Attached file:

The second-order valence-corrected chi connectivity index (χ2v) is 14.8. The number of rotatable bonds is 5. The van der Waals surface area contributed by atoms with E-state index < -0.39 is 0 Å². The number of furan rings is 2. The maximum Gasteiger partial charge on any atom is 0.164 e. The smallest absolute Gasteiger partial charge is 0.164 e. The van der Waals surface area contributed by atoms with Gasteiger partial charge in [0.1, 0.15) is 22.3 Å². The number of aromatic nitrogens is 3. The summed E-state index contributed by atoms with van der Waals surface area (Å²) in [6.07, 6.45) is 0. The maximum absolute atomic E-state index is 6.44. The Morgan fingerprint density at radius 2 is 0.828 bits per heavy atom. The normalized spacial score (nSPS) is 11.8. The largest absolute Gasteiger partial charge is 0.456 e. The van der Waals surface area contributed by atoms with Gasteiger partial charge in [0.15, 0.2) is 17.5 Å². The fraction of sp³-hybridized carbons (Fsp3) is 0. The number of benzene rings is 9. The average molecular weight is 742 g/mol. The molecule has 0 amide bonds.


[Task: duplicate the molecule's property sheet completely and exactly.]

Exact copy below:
The second-order valence-corrected chi connectivity index (χ2v) is 14.8. The number of rotatable bonds is 5. The van der Waals surface area contributed by atoms with E-state index < -0.39 is 0 Å². The number of furan rings is 2. The maximum Gasteiger partial charge on any atom is 0.164 e. The smallest absolute Gasteiger partial charge is 0.164 e. The van der Waals surface area contributed by atoms with Gasteiger partial charge in [0.1, 0.15) is 22.3 Å². The number of aromatic nitrogens is 3. The summed E-state index contributed by atoms with van der Waals surface area (Å²) in [6.07, 6.45) is 0. The maximum absolute atomic E-state index is 6.44. The Morgan fingerprint density at radius 2 is 0.828 bits per heavy atom. The normalized spacial score (nSPS) is 11.8. The largest absolute Gasteiger partial charge is 0.456 e. The van der Waals surface area contributed by atoms with Gasteiger partial charge in [0.15, 0.2) is 17.5 Å². The fraction of sp³-hybridized carbons (Fsp3) is 0. The number of benzene rings is 9. The average molecular weight is 742 g/mol. The molecule has 0 amide bonds.